The crash was at 3:40 a.m. on the Polsa Rosa Movie Ranch, 5726 Soledad Canyon Road, said Los Angeles County Fire dispatcher Robert Diaz.
The aircraft, a Bell 206B Jet Ranger helicopter, was substantially damaged, said Allen Kenitzer of the Federal Aviation Administration.
A movie was reportedly being shot on the ranch, which was closed to reporters. Signs at the gate pointed to a set for a production called “Bongo,” but firefighters could not confirm if that was the production that was underway during the crash.
KCAL-TV reported that a company called “Bongo Productions” was shooting an unnamed reality show there.
The ranch is a movie, TV show and commercial location offered for rent to production companies. It has two airstrips and “miles of roads,” according to its website.
Both the FAA and the National Transportation Safety Board are investigating the crash, Kenitzer said, with the NTSB serving as the lead investigative agency. “The NTSB investigator usually posts a basic preliminary report on the agency’s website,, within a week or two of an accident," he said.“However, it typically takes NTSB months to come up with a probable cause for accidents."
The crash happened about 35 miles east of the movie location where actor Vic Morrow and two small children were killed in 1982, when simulated artillery fire downed a helicopter hovering over them during the filming of “Twilight Zone: The Movie.”
Criminal charges were filed against director John Landis, but he was acquitted.

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Olympic champion- Usain Bolt beaten in 1st race of season in Jamaica[picture]

Usain Bolt beaten
Usain Bolt was the sprint king of London 2012 but he made a low-key start to the new season in Jamaica. Photograph: Eric Feferberg/AFP/Getty Images

Usain Bolt was beaten in his first race of the 2013 season on Saturday, finishing third in a low-key 400m event in his hometown of Kingston, Jamaica.
The triple gold medallist from both the 2008 Beijing and 2012 London Olympics, who often runs in 400m events at the start of each season to build fitness, easily won his heat in 46.71sec at the Camperdown Classic, but he had to settle for third overall after his team-mates Warren Weir and Yohan Blake both posted faster times in their heats. There was no final for the event.
Bolt i next scheduled to appear in Texas for the National Basketball Association All-Star Game on 15 February before focusing on preparation for August's athletics world championships in Moscow.

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Chris Brown crashes car on eve of Grammy Awards

Chris Brown crashes

LOS ANGELES (Reuters) - Embattled R&B singer Chris Brown crashed his car into a wall in upscale Beverly Hills on Saturday, and later told police officers he was trying to elude aggressive paparazzi, police said.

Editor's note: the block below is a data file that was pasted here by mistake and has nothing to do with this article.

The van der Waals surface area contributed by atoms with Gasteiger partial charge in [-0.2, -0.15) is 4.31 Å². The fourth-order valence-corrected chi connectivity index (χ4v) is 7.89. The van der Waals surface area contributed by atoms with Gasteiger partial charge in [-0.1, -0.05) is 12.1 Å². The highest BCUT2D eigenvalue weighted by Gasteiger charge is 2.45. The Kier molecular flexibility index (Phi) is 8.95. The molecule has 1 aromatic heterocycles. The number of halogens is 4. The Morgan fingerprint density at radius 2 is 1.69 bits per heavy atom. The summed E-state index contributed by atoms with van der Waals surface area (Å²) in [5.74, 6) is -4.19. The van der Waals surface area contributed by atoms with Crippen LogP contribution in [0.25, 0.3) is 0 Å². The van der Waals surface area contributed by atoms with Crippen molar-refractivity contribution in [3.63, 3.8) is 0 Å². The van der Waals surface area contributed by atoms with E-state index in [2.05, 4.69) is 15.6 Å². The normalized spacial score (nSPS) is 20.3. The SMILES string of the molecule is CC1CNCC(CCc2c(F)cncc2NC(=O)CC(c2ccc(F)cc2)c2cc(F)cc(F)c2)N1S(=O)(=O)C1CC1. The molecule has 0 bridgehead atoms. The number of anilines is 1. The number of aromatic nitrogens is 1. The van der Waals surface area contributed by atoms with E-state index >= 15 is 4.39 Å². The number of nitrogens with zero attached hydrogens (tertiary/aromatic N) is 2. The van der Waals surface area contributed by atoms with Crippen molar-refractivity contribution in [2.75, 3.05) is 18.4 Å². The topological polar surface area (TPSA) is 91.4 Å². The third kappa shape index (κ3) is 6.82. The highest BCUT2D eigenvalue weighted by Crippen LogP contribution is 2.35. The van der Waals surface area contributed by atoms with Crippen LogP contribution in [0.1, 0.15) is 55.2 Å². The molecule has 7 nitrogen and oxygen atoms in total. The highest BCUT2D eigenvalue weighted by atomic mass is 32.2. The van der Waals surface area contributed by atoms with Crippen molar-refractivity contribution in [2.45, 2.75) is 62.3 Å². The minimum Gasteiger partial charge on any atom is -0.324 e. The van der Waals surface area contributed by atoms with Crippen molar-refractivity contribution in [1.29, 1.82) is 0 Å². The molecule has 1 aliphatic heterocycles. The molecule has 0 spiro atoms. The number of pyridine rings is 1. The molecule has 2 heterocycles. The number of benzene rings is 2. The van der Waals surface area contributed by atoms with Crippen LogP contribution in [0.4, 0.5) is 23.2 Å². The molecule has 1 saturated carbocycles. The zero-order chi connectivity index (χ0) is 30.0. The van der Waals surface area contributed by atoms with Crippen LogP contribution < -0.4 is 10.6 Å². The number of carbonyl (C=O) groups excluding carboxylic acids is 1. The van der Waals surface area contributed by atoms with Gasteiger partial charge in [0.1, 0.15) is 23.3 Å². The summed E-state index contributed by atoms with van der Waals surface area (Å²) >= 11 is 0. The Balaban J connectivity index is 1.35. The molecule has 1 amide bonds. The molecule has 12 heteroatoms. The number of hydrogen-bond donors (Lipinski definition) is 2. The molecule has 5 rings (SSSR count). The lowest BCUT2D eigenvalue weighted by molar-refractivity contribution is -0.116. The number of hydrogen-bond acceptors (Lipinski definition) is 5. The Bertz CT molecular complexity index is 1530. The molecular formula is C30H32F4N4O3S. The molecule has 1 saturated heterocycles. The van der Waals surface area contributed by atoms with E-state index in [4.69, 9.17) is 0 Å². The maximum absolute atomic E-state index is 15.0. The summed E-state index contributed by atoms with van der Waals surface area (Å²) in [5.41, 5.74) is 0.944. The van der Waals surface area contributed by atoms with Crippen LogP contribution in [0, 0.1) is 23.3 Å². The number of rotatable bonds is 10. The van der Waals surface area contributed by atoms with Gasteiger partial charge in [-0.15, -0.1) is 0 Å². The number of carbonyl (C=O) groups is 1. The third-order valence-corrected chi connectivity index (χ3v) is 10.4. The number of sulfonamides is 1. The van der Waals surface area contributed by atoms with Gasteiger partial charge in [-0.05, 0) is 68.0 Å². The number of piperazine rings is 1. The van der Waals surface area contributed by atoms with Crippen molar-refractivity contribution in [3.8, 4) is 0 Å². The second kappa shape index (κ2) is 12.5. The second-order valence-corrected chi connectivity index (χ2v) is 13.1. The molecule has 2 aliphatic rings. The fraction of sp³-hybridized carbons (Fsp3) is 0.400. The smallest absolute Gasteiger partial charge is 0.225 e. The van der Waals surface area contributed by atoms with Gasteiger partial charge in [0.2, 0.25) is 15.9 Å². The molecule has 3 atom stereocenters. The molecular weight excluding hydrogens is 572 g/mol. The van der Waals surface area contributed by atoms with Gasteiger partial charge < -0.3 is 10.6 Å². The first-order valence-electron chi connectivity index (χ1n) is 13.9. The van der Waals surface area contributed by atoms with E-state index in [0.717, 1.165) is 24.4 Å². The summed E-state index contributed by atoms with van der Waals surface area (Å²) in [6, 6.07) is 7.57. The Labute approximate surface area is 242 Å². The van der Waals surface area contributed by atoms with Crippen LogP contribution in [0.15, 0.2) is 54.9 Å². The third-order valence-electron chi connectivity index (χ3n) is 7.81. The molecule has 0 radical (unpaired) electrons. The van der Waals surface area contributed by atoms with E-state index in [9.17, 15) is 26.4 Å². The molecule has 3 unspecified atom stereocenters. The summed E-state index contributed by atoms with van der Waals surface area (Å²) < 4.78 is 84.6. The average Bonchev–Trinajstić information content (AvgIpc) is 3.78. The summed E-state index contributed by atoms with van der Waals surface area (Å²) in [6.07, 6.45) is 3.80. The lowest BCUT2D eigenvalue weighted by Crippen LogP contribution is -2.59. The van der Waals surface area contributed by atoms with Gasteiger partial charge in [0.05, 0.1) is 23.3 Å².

The crash came on the eve of the Grammy Awards, almost exactly four years after Brown assaulted his girlfriend, singer Rihanna, the night before the awards show in 2009.
In the latest incident, Brown told Beverly Hills police that photographers were chasing him right up until the crash, said police Sergeant Kurt Haefs.
The singer was not cited or arrested at the scene, Haefs said. He added the damaged vehicle may have been towed away.
Media reports indicated Brown was driving a black Porsche.
A representative for Brown, who was not injured in the accident, did not immediately return calls on Saturday evening.
Brown pleaded guilty in 2009 to beating and punching Rihanna and he faces ongoing legal troubles stemming from the case.
A Los Angeles judge on Wednesday ordered a new report on the community service Brown was due to perform as a result of the conviction, after prosecutors accused the singer of cutting corners on the work.
Prosecutors have cited occasions when they said Brown was not at the recorded location of his community service and instead was performing or traveling, once on a private jet bound for Cancun, Mexico.
Rihanna, who has admitted that she has resumed dating Brown, accompanied him to his court hearing on Wednesday.
Brown's attorney, Mark Geragos, has denied the latest allegations about the singer's community service and accused prosecutors of persecuting his client.
This year, Brown's "Fortune" is nominated for best urban contemporary album at the Grammy Awards.
(Editing by Alex Dobuzinskis and Sandra Maler)

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Saturday, February 9, 2013

Egypt court orders YouTube blocked for a month

YouTube blocked

CAIRO (AP) — A Cairo court on Saturday ordered the government to block access to the video-sharing website YouTube for 30 days for carrying an anti-Islam film that caused deadly riots across the world.
Judge Hassouna Tawfiq ordered YouTube blocked for carrying the film, which he described as "offensive to Islam and the Prophet (Muhammad)." He made the ruling in the Egyptian capital where the first protests against the film erupted last September before spreading to more than 20 countries, killing more than 50 people.
The ruling, however, can be appealed and, based on precedent, might not be enforced.